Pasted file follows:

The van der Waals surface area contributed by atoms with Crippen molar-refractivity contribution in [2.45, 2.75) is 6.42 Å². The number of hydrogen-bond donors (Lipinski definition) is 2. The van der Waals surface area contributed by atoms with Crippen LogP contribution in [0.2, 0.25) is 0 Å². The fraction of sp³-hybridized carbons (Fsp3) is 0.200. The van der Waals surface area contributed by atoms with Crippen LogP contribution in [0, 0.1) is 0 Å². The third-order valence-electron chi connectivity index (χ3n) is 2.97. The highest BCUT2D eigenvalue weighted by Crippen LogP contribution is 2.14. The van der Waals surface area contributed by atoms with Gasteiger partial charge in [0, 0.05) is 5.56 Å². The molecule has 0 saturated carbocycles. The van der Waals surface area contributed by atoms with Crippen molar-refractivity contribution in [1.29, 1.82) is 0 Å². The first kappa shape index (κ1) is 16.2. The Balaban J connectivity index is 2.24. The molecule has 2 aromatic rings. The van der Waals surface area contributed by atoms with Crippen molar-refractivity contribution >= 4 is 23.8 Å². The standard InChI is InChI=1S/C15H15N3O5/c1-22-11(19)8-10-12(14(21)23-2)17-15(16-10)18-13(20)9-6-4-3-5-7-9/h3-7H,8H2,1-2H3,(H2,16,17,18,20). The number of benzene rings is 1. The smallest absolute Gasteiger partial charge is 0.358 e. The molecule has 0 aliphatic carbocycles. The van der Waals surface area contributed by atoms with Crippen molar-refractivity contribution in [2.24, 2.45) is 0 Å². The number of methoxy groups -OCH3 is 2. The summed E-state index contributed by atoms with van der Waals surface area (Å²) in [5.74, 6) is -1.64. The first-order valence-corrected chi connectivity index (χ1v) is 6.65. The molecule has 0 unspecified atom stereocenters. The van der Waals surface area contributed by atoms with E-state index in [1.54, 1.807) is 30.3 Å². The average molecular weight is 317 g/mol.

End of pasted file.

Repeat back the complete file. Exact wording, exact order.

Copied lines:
The van der Waals surface area contributed by atoms with Crippen molar-refractivity contribution in [2.45, 2.75) is 6.42 Å². The number of hydrogen-bond donors (Lipinski definition) is 2. The van der Waals surface area contributed by atoms with Crippen LogP contribution in [0.2, 0.25) is 0 Å². The fraction of sp³-hybridized carbons (Fsp3) is 0.200. The van der Waals surface area contributed by atoms with Crippen LogP contribution in [0, 0.1) is 0 Å². The third-order valence-electron chi connectivity index (χ3n) is 2.97. The highest BCUT2D eigenvalue weighted by Crippen LogP contribution is 2.14. The van der Waals surface area contributed by atoms with Gasteiger partial charge in [0, 0.05) is 5.56 Å². The molecule has 0 saturated carbocycles. The van der Waals surface area contributed by atoms with Crippen molar-refractivity contribution in [1.29, 1.82) is 0 Å². The first kappa shape index (κ1) is 16.2. The Balaban J connectivity index is 2.24. The molecule has 2 aromatic rings. The van der Waals surface area contributed by atoms with Crippen molar-refractivity contribution >= 4 is 23.8 Å². The standard InChI is InChI=1S/C15H15N3O5/c1-22-11(19)8-10-12(14(21)23-2)17-15(16-10)18-13(20)9-6-4-3-5-7-9/h3-7H,8H2,1-2H3,(H2,16,17,18,20). The number of benzene rings is 1. The smallest absolute Gasteiger partial charge is 0.358 e. The molecule has 0 aliphatic carbocycles. The van der Waals surface area contributed by atoms with Crippen molar-refractivity contribution in [2.24, 2.45) is 0 Å². The number of methoxy groups -OCH3 is 2. The summed E-state index contributed by atoms with van der Waals surface area (Å²) in [5.74, 6) is -1.64. The first-order valence-corrected chi connectivity index (χ1v) is 6.65. The molecule has 0 unspecified atom stereocenters. The van der Waals surface area contributed by atoms with E-state index in [1.54, 1.807) is 30.3 Å². The average molecular weight is 317 g/mol.